Australian producers reach a ‘tipping point’

26 July, 2017 by Don Groves

Members of the Victorian Film & TV Industry Working Party (L-R): Adam Portelli (MEAA), Sue Marriott (WIFT), Glenda Hambly (ADG), Chris Corbett (AWG) and Ewan Burnett. (Photo: Adam Portelli via Twitter) 

The Australian television production industry risks losing an entire strata of producers and storytellers due to government funding cuts and the squeeze on licence fees, according to veteran producer Ewan Burnett.

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“We are at a critical tipping point with the funding mechanisms that are available,” Burnett told the House of Representatives Standing Committee on Communications and the Arts inquiry into the sustainability of Australia’s film and TV industry.

The CEO of Burberry Productions, Burnett warned that TV production will be dominated by the broadcasters and foreign-owned production companies.

He pointed to licence fees for children’s and adult drama which have not changed from $440,000 an hour and $100,000 per half-hour respectively since 2007 and are only marginally higher than in 1988, while production costs had jumped by 50 per cent over that time.

He pointed to licence fees for adult and children’s drama which have not changed from $440,000 an hour and $100,000 per half-hour respectively since 2007 and are only marginally higher than in 1988, while production costs had jumped by 50 per cent over that time.

That has put pressure on actors, crews, shooting schedules and the viability of independent producers, who are often forced to defer their fees and now find it hard to secure distribution advances from international distributors.

Burnett told the inquiry he lost a 13-part, half-hour children’s series he intended to produce for the ABC last year after Screen Australia was forced to slash the cap for kids dramas from $3 million to $2 million per project due to budget cuts.

Budgeted at $7.8 million, the series which he declined to name was to have been shot on the Gold Coast and would have employed 120 core people and about 700 including actors and extras.

“Screen Australia was keen to support the production and was prepared to look at ways of contributing more than the cap but I was $600,000 short of what I needed,” he told IF.

Burnett appeared as a member of the Victorian Film & TV Industry Working Party, which included reps of the MEAA, AWG and Women in Film & Television (WIFT).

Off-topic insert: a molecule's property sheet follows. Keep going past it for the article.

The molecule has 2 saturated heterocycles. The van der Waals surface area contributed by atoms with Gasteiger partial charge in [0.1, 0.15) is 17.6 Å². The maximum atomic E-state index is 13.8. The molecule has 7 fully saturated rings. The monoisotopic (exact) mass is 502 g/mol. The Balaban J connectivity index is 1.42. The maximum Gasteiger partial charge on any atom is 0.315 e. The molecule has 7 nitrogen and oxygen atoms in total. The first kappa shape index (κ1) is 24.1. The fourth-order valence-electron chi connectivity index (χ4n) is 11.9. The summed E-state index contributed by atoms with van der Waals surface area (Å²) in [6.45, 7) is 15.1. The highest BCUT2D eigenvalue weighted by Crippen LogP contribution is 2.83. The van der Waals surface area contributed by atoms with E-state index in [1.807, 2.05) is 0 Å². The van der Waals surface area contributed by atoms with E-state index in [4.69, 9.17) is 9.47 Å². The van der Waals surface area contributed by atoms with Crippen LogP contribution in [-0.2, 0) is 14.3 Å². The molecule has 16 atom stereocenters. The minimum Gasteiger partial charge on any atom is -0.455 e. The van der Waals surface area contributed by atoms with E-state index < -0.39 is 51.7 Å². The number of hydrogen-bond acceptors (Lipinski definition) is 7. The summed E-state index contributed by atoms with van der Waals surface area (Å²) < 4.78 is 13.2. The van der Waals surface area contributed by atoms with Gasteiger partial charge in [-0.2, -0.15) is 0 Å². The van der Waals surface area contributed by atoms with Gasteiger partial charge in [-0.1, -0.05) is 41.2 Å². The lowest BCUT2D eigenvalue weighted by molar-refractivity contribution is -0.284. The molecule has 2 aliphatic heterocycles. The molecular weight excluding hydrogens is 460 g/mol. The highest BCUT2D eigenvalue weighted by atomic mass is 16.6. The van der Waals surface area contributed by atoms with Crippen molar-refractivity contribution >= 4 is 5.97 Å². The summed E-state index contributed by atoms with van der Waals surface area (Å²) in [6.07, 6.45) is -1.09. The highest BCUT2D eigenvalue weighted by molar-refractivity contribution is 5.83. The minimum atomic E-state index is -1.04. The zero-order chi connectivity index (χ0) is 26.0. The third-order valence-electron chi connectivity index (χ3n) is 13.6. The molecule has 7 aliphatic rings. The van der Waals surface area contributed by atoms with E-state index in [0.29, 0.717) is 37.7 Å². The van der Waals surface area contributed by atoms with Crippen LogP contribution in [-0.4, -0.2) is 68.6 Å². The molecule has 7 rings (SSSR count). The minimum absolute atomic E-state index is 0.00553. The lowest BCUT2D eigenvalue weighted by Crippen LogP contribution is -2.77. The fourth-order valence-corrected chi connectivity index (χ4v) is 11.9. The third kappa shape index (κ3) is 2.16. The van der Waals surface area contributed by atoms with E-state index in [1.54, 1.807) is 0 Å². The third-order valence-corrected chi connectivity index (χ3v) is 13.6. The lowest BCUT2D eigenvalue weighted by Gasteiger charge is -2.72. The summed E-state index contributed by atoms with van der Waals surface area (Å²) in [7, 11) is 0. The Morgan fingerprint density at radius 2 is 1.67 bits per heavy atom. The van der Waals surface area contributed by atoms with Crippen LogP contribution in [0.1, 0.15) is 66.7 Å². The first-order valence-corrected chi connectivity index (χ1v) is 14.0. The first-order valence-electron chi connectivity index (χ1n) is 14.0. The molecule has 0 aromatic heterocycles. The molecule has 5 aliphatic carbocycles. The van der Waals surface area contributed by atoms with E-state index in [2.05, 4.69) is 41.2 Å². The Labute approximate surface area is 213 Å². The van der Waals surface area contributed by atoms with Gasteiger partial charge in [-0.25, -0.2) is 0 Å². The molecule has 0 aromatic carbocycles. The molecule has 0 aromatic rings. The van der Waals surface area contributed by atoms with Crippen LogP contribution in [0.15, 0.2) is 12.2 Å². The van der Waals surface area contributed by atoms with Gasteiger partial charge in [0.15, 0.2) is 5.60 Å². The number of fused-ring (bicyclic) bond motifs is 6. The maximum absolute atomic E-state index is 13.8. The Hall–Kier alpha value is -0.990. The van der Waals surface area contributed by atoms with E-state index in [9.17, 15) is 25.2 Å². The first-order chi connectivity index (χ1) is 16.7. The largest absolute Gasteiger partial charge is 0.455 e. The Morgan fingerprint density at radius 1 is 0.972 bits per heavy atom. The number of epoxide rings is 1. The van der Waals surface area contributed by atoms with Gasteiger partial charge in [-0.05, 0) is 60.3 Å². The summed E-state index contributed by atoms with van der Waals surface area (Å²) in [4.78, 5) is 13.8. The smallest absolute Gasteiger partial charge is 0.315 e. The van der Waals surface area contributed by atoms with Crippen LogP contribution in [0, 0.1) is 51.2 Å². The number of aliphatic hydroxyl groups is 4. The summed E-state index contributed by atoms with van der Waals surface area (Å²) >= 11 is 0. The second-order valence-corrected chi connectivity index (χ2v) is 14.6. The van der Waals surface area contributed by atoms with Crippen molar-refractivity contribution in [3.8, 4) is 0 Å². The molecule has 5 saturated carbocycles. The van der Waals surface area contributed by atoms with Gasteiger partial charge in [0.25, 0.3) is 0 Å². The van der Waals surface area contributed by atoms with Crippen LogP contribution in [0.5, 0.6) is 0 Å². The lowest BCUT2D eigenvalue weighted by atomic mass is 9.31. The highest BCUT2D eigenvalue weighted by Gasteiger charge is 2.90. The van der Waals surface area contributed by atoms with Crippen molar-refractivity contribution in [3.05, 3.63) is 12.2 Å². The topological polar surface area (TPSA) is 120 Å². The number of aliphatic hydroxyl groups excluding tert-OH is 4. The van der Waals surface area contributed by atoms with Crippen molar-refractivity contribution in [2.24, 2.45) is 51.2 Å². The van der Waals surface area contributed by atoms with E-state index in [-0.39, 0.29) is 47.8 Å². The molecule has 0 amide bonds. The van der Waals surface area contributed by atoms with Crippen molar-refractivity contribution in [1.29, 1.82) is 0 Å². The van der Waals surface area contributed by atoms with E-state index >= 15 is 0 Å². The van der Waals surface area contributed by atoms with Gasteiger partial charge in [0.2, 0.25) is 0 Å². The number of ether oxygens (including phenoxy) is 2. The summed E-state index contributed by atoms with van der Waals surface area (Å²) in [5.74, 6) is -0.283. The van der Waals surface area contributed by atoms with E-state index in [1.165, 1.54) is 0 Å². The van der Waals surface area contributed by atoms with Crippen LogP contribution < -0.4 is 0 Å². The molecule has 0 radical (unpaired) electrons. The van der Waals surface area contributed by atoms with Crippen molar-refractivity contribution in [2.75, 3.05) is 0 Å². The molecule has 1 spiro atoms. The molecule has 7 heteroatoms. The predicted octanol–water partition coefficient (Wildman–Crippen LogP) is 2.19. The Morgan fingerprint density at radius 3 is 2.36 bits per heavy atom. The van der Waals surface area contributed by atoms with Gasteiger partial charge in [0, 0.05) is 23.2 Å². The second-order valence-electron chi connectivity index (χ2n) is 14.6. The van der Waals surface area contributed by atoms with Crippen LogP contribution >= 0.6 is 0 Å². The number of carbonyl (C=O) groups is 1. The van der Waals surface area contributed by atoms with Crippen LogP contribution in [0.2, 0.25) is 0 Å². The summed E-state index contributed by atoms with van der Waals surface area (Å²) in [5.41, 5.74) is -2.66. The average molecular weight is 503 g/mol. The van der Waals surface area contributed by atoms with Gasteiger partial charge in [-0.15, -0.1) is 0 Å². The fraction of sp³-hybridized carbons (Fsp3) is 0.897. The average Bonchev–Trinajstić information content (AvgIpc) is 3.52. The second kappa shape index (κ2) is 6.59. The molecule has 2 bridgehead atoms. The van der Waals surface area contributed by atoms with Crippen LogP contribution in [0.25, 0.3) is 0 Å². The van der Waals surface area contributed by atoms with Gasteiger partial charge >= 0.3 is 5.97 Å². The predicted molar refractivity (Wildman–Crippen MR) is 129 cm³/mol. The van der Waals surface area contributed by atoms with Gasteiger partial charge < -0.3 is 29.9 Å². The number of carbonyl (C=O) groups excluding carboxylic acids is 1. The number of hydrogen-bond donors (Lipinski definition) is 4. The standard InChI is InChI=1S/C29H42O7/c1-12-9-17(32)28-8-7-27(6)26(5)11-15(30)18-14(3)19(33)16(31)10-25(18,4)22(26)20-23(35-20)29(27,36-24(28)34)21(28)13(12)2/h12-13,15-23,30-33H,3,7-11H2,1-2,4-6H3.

Writer Chris Corbett told the inquiry his last paid writing gig was a year ago and he has trouble persuading producers to read his scripts because they are under such stress.

“If this does not change soon, I’m out of the industry,” said Corbett, whose extensive credits include episodes of Newton’s Law, Miss Fisher’s Murder Mysteries, The Doctor Blake Mysteries, Neighbours and McLeod’s Daughters.

Freelance production manager and MEAA member Sue Marriott expressed the working party’s support for the Australian Screen Industry Group’s recommendations which include extending local content obligations  to pay TV and  streaming services; the creation of a platform-agnostic content fund; and a commitment to exclude the cultural sectors from free trade agreements because if  Australian content quotas are reduced they can never be reinstated or increased due to the US/Australia Free Trade Agreement.

Addressing the issue of gender equity and diversity, Marriott cited a WIFT study which found there was a better outcome for the Screen NSW policy model than other state and federal government initiatives.

Within a year of funding linked to access and gender equity, the participation of women in key creative roles in NSW television production increased significantly and in some cases exceeded parity while gender equity in feature films is well on track.

Film Victoria president Ian Robertson told the inquiry he believes the commercial FTA broadcasters will eventually succeed in their push to abolish the children’s quotas and warned, “Their next target will be adult drama.”

If the kids’ quotas were removed it would a significant impact on production and leave the ABC as the only gateway and buyer.

Robertson advocated lifting the 20 per cent TV producer offset to 40 per cent, which he said would help make dramas and documentaries more affordable for broadcasters.

And he suggested that increased government funding for the ABC should be tied to specific amounts for children’s, drama and documentaries.

 

 

 

 

 

 

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